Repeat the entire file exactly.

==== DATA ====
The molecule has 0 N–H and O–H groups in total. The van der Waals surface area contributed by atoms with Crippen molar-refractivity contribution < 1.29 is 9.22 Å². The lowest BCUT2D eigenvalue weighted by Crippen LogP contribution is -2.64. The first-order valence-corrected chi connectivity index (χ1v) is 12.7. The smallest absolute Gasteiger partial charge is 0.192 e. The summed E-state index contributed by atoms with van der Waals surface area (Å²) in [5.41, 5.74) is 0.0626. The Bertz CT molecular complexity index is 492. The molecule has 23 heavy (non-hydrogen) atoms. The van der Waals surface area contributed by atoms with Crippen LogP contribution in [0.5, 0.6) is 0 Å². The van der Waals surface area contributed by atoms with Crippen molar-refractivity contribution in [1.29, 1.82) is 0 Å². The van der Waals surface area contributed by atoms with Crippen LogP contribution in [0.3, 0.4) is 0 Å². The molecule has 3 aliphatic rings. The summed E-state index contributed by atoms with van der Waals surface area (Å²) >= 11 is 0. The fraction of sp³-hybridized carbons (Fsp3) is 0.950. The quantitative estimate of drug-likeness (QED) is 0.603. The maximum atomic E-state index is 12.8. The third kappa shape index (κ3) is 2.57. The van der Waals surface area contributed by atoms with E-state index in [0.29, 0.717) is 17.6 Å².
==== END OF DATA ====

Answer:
The molecule has 0 N–H and O–H groups in total. The van der Waals surface area contributed by atoms with Crippen molar-refractivity contribution < 1.29 is 9.22 Å². The lowest BCUT2D eigenvalue weighted by Crippen LogP contribution is -2.64. The first-order valence-corrected chi connectivity index (χ1v) is 12.7. The smallest absolute Gasteiger partial charge is 0.192 e. The summed E-state index contributed by atoms with van der Waals surface area (Å²) in [5.41, 5.74) is 0.0626. The Bertz CT molecular complexity index is 492. The molecule has 23 heavy (non-hydrogen) atoms. The van der Waals surface area contributed by atoms with Crippen LogP contribution in [0.5, 0.6) is 0 Å². The van der Waals surface area contributed by atoms with Crippen molar-refractivity contribution in [1.29, 1.82) is 0 Å². The van der Waals surface area contributed by atoms with Crippen LogP contribution in [0.3, 0.4) is 0 Å². The molecule has 3 aliphatic rings. The summed E-state index contributed by atoms with van der Waals surface area (Å²) >= 11 is 0. The fraction of sp³-hybridized carbons (Fsp3) is 0.950. The quantitative estimate of drug-likeness (QED) is 0.603. The maximum atomic E-state index is 12.8. The third kappa shape index (κ3) is 2.57. The van der Waals surface area contributed by atoms with E-state index in [0.29, 0.717) is 17.6 Å².